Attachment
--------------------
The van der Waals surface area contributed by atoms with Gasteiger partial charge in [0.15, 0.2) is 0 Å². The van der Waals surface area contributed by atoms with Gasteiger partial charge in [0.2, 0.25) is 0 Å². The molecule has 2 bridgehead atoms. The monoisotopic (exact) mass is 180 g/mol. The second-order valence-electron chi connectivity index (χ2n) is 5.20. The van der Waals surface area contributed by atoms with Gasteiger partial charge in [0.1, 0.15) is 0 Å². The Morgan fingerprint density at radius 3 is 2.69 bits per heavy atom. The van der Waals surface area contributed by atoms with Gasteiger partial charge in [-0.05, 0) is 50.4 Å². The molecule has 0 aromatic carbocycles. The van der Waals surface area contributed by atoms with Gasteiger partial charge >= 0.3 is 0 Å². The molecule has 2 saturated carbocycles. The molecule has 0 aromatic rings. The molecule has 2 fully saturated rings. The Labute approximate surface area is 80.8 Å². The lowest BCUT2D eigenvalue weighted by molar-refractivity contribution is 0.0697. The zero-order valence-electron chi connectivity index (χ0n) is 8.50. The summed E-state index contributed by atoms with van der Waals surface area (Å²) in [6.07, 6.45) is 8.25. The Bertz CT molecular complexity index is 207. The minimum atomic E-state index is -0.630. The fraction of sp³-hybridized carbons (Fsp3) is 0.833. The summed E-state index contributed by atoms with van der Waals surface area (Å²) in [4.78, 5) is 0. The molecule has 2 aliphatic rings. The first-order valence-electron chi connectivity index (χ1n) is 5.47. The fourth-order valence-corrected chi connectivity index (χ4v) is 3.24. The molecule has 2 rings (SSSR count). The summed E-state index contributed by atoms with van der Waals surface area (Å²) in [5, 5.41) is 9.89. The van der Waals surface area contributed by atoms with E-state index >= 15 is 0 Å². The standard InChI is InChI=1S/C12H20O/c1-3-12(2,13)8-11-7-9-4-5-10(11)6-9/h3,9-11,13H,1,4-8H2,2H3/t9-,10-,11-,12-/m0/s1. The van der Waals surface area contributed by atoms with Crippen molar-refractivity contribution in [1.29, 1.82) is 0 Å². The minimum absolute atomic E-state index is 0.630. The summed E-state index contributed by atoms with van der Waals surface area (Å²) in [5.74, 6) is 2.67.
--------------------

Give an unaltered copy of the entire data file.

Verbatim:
The van der Waals surface area contributed by atoms with Gasteiger partial charge in [0.15, 0.2) is 0 Å². The van der Waals surface area contributed by atoms with Gasteiger partial charge in [0.2, 0.25) is 0 Å². The molecule has 2 bridgehead atoms. The monoisotopic (exact) mass is 180 g/mol. The second-order valence-electron chi connectivity index (χ2n) is 5.20. The van der Waals surface area contributed by atoms with Gasteiger partial charge in [0.1, 0.15) is 0 Å². The Morgan fingerprint density at radius 3 is 2.69 bits per heavy atom. The van der Waals surface area contributed by atoms with Gasteiger partial charge in [-0.05, 0) is 50.4 Å². The molecule has 0 aromatic carbocycles. The van der Waals surface area contributed by atoms with Gasteiger partial charge >= 0.3 is 0 Å². The molecule has 2 saturated carbocycles. The molecule has 0 aromatic rings. The molecule has 2 fully saturated rings. The Labute approximate surface area is 80.8 Å². The lowest BCUT2D eigenvalue weighted by molar-refractivity contribution is 0.0697. The zero-order valence-electron chi connectivity index (χ0n) is 8.50. The summed E-state index contributed by atoms with van der Waals surface area (Å²) in [6.07, 6.45) is 8.25. The Bertz CT molecular complexity index is 207. The minimum atomic E-state index is -0.630. The fraction of sp³-hybridized carbons (Fsp3) is 0.833. The summed E-state index contributed by atoms with van der Waals surface area (Å²) in [4.78, 5) is 0. The molecule has 2 aliphatic rings. The first-order valence-electron chi connectivity index (χ1n) is 5.47. The fourth-order valence-corrected chi connectivity index (χ4v) is 3.24. The molecule has 2 rings (SSSR count). The summed E-state index contributed by atoms with van der Waals surface area (Å²) in [5, 5.41) is 9.89. The van der Waals surface area contributed by atoms with E-state index >= 15 is 0 Å². The standard InChI is InChI=1S/C12H20O/c1-3-12(2,13)8-11-7-9-4-5-10(11)6-9/h3,9-11,13H,1,4-8H2,2H3/t9-,10-,11-,12-/m0/s1. The van der Waals surface area contributed by atoms with Crippen molar-refractivity contribution in [1.29, 1.82) is 0 Å². The minimum absolute atomic E-state index is 0.630. The summed E-state index contributed by atoms with van der Waals surface area (Å²) in [5.74, 6) is 2.67.